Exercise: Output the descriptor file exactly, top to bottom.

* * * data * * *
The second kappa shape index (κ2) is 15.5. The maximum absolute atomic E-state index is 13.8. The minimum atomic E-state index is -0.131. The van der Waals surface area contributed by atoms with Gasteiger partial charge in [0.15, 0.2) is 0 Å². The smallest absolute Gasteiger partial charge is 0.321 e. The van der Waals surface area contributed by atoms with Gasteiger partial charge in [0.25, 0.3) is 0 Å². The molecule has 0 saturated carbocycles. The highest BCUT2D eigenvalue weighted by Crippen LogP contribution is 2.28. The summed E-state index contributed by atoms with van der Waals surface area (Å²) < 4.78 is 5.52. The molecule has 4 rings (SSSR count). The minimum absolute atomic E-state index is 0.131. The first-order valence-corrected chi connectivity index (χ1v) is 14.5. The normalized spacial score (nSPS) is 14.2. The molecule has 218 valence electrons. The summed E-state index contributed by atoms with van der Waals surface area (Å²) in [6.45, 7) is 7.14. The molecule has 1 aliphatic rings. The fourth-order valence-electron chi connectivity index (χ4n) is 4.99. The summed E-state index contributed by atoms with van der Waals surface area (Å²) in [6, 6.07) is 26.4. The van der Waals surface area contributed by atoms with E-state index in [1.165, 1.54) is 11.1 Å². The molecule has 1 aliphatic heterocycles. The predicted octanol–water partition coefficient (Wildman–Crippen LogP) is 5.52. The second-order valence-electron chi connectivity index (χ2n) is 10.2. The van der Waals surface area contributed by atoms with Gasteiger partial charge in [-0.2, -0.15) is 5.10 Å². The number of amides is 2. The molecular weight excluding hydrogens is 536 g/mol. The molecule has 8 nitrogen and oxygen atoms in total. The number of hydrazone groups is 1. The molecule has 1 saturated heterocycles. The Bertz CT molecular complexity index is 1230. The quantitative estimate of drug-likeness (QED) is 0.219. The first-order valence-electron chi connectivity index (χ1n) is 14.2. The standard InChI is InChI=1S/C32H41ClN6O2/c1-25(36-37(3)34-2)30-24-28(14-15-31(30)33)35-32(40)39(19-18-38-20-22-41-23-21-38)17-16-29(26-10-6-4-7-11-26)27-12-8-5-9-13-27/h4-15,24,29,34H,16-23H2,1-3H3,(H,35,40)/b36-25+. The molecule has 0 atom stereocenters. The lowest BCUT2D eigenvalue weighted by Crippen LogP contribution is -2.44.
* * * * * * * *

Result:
The second kappa shape index (κ2) is 15.5. The maximum absolute atomic E-state index is 13.8. The minimum atomic E-state index is -0.131. The van der Waals surface area contributed by atoms with Gasteiger partial charge in [0.15, 0.2) is 0 Å². The smallest absolute Gasteiger partial charge is 0.321 e. The van der Waals surface area contributed by atoms with Gasteiger partial charge in [0.25, 0.3) is 0 Å². The molecule has 0 saturated carbocycles. The highest BCUT2D eigenvalue weighted by Crippen LogP contribution is 2.28. The summed E-state index contributed by atoms with van der Waals surface area (Å²) < 4.78 is 5.52. The molecule has 4 rings (SSSR count). The minimum absolute atomic E-state index is 0.131. The first-order valence-corrected chi connectivity index (χ1v) is 14.5. The normalized spacial score (nSPS) is 14.2. The molecule has 218 valence electrons. The summed E-state index contributed by atoms with van der Waals surface area (Å²) in [6.45, 7) is 7.14. The molecule has 1 aliphatic rings. The fourth-order valence-electron chi connectivity index (χ4n) is 4.99. The summed E-state index contributed by atoms with van der Waals surface area (Å²) in [6, 6.07) is 26.4. The van der Waals surface area contributed by atoms with E-state index in [1.165, 1.54) is 11.1 Å². The molecule has 1 aliphatic heterocycles. The predicted octanol–water partition coefficient (Wildman–Crippen LogP) is 5.52. The second-order valence-electron chi connectivity index (χ2n) is 10.2. The van der Waals surface area contributed by atoms with Gasteiger partial charge in [-0.2, -0.15) is 5.10 Å². The number of amides is 2. The molecular weight excluding hydrogens is 536 g/mol. The molecule has 8 nitrogen and oxygen atoms in total. The number of hydrazone groups is 1. The molecule has 1 saturated heterocycles. The Bertz CT molecular complexity index is 1230. The quantitative estimate of drug-likeness (QED) is 0.219. The first-order valence-electron chi connectivity index (χ1n) is 14.2. The standard InChI is InChI=1S/C32H41ClN6O2/c1-25(36-37(3)34-2)30-24-28(14-15-31(30)33)35-32(40)39(19-18-38-20-22-41-23-21-38)17-16-29(26-10-6-4-7-11-26)27-12-8-5-9-13-27/h4-15,24,29,34H,16-23H2,1-3H3,(H,35,40)/b36-25+. The molecule has 0 atom stereocenters. The lowest BCUT2D eigenvalue weighted by Crippen LogP contribution is -2.44.